having an invalid assumption. Our eighth grad class is all european, therefore every eighth grade class is eurpoean
faulty argument from authoritative testimony
using someone who is unqualified to speak on a topic. For example- a bioethics professor cannot speak on good dental hygeine unless they are well knowledged on it.
how do you use the nonrational appeal responsibly?
satire-witty ridicule- can be used effectively if it persuades hearer to accept speakers point of view. If too heavy laden, then it becomes sarcasm. if it is witty, then it is irony
-sarcasm is not fair!
using pathos in writing. it is not fair to confuse reader with emotion or shift attention away from facts.
NO FALLACY IS INVOLVED if the emotional appeal heightens the facts, bringing home the facts.
-do not falsify
-don't distract from attention
distorting the facts
appeal to ignorance
distorting the facts
not representing all the facts, and leading audience to false conclusions
EXAMPLE- the pharmaceutical company does not tell all the negative side effects proven from a new drug it is marketing
exaggerating the opponents argument to make it extreme and easier to refute
EXAMPLE- Anyone who defends death penalty must defend all the horrible things done in its name. No rational person would hold a view.
exaggerating in a way that oversimplifies the truth
EXAMPLE- poverty causes crime
appeal to ignorance
arguing for a premise that asserts "we don't know" something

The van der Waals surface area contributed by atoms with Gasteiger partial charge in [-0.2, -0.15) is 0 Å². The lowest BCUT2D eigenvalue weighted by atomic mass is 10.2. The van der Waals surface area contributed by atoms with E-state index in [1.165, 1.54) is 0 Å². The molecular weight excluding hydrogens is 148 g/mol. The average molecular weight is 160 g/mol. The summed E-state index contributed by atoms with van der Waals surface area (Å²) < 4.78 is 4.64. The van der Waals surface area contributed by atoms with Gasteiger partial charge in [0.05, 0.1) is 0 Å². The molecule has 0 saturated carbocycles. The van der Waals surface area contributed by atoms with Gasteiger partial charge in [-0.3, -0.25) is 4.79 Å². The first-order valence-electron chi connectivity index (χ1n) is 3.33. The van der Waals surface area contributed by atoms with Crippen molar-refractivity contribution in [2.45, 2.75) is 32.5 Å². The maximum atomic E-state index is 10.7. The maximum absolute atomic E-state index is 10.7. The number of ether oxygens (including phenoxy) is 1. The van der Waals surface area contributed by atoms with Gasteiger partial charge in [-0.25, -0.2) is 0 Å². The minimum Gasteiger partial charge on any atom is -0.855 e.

EXAMPLE-we do not know how many innocent people have been convicted for murder and wrongly executed, so death penalty is too risky and ought to be abolished.
what is biased language?
insults a person or group. words or phrases considered prejudiced. Favoring one side over another. Example- although she was a blond, Mary was still intelligent.
what is a Implicit metaphor?
suggests a comparison rather than stating it directly. The terms being compared are not specifically explained.
EXAMPLE- stubborn man unwilling to leave would be a "mule standing his ground"
What is plagiarism
unacknowledged use of someone's work. Paraphrase and summary are plagiarism if not acknowledged. Common knowledge does not need to be cited.
two ways of gathering ideas
FREEWRITING- writing for 5 or 6 minutes nonstop without sensoring to get ideas down on paper.
LISTING- jotting down items just as you do when making shopping list.
two different uses for outline
-outline as a preliminary guide- sketch outline as soon as they think they know what to say. Used to get going.
-outline as a way of checking draft- used to see whether essay is well organized. Formal outline!
How to give feedback on draft workshop paper-
give constructive criticism, do not direct comments at person, but rather at paper. Read through draft quickly, then read it again
gives the main idea of paragraph, states topic of paragraph, it tells what paragraph will be about
book: Last name, first name. Title of Book. City of publication:Publisher, year of publication. Medium of Publication.